For readers unfamiliar with Casa Youth Shelter would you please take a few moments to describe the agency.
Casa Youth Shelter was established in 1978 by Myldred E. Jones, a true leader and social work pioneer. As a little girl, Myldred knew that when she grew up she wanted to make sure no child was unsafe or living on the streets. After she graduated, she started a career as a probation officer in Los Angeles, CA and soon, thereafter became a social worker.
In 1941, she furthered her career as a social worker by becoming a lieutenant commander in the U.S. Navy soon after attack on Pearl Harbor. During her years of service, she worked with other officers to bring about equality and desegregate the Navy. When the civil rights movement woke the nation, she marched alongside other leaders from Selma to the steps of the Montgomery capitol.
She also served as a consultant to California’s Governor, Ronald Reagan. In this role, she conducted a study on youth problems in the state and initiated one of the first adolescent hotlines at Children’sHospital. (Source: http://hotlineofsocal.org/Historyx.html) This hotline eventually became known as The Hotline of Southern California where youth could call in to ask for help and seek advice. This hotline became the model for many similar services throughout the world.
Given her level of drive and determination, Myldred decided against simply leaving her estate behind after she died to establish a shelter. Instead, at sixty-nine years of age, she decided to sell her home and open up a shelter of her own. In just four hours after she opened its doors, Casa Youth Shelterreceived its first intake.
Today, Casa Youth Shelter has been in operation for 40 years. Built on the foundation of social justice, the shelter has been providing uninterrupted services for at risk youth, ages 12-17, who are currently in crisis and, or experiencing homelessness. The mission of Casa Youth Shelter is to provide a youth with a supportive environment and a comprehensive service delivery model that strives for an end goal of family reunification.
“Last year, 90% of the youth successfully went back to a safe home or safe place while working on most, if not all of their goals.”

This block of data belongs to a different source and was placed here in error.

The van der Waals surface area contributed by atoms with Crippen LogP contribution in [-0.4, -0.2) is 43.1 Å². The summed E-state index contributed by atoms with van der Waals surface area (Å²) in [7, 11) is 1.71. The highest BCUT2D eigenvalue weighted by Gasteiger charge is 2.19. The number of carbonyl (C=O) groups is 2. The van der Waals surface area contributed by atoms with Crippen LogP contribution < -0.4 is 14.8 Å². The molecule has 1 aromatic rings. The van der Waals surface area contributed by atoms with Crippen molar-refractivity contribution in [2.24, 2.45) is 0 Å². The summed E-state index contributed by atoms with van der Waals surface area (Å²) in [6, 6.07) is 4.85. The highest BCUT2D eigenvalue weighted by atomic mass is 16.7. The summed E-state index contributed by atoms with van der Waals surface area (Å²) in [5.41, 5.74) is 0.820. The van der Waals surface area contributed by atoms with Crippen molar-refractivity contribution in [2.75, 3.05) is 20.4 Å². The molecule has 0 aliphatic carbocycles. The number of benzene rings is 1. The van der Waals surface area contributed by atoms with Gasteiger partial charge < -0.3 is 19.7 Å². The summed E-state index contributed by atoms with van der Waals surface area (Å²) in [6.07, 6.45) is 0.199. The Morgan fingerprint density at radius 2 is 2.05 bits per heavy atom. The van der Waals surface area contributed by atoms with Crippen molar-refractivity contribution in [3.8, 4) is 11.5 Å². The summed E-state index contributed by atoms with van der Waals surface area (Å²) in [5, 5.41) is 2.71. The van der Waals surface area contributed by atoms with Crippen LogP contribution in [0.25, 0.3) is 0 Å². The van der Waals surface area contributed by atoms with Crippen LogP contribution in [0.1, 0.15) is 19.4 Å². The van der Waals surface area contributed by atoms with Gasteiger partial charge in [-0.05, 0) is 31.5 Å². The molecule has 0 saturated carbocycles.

-Pamela Sepulveda, LCSW, Community Outreach Director
However, Casa Youth Shelter services do not stop there! The organization also provides services to the community at large, such as non-residential counseling sessions, parenting classes, and a high school outreach program that educates and creates awareness around the particular social issues facing youth today.
What types of opportunities are available within your agency in terms of employment and, or volunteer opportunities for human service professionals?
All of our shelter staff who complete the crisis calls and conduct initial intakes are behavioral specialists, known as youth supervisors. The youth supervisors are primarily undergraduate and graduate-level students studying a human service related field. Every semester, we take 10-15 undergraduates and train them as field workers. At the end of the semester, we will open up on-call or part-time positions for 2-3 of them. They then typically go on to work at the shelter while they obtain their graduate degree. We also have a teaching program for Master-level students where we provide clinical and macro placement opportunities for MSWs and MFTs.
How is (Agency) distinguished from others?
We are one of 10 youth shelters located throughout Southern California. We are one of the few that are very clinically based. We strongly believe that in order for change to occur, we must not only address the immediate housing crisis, but also work to address all the systems the youth is interacting with such as, the family, the community, and their internal mental health. Additionally, we have been fortunate to have never closed!
For those entering the job market what advice would you give them in terms of making a good impression and standing out from other applicants?
Keep in mind that when you enter into social work job market, you are not always going to stay in the same job throughout your career. Be open to experiencing a job that might not be exactly what you are looking for, but can instead serve as a stepping stone. My experience in social work is that our career takes a path and that you need to be willing to step on the first stone to get going on that path. Also, I would tell job seekers to follow your passion, find where your interest lies and most likely there will be a social work job related. When you go to an interview be sure to communicate your passion!
Is there anything to share about Casa Youth Shelter.
If you are in Southern California, anyone can contact me for a tour of Casa Youth Shelter. We love opening our doors for tours and for people to come connect with us. We think that being accessible to other professionals and to the community is really important. Anyone looking to learn more about what a youth shelter looks like or what our specific programing looks like is more than welcome to stop by. There is still a lot of stigma around the word shelter and part of our goal at Casa Youth Shelter is to reduce that stigma and show people that our shelter is really just a home like any other. It’s located in a friendly neighborhood; it has a kitchen, a dining room, six bedrooms and a garden!
This year, we are celebrating the 40th anniversary of the shelter opening. 40 years of watching Myldred’s dream of providing a safe home for youth to come to life. While our shelter’s mission has remained the same, our programs have become deeper in reach to the youth. Our shelter will be hosted various events and campaigns throughout the year to celebrate our 40 years of services. Please visit the website or contact the shelter directly if you are interested in celebrating with us through one of our campaigns.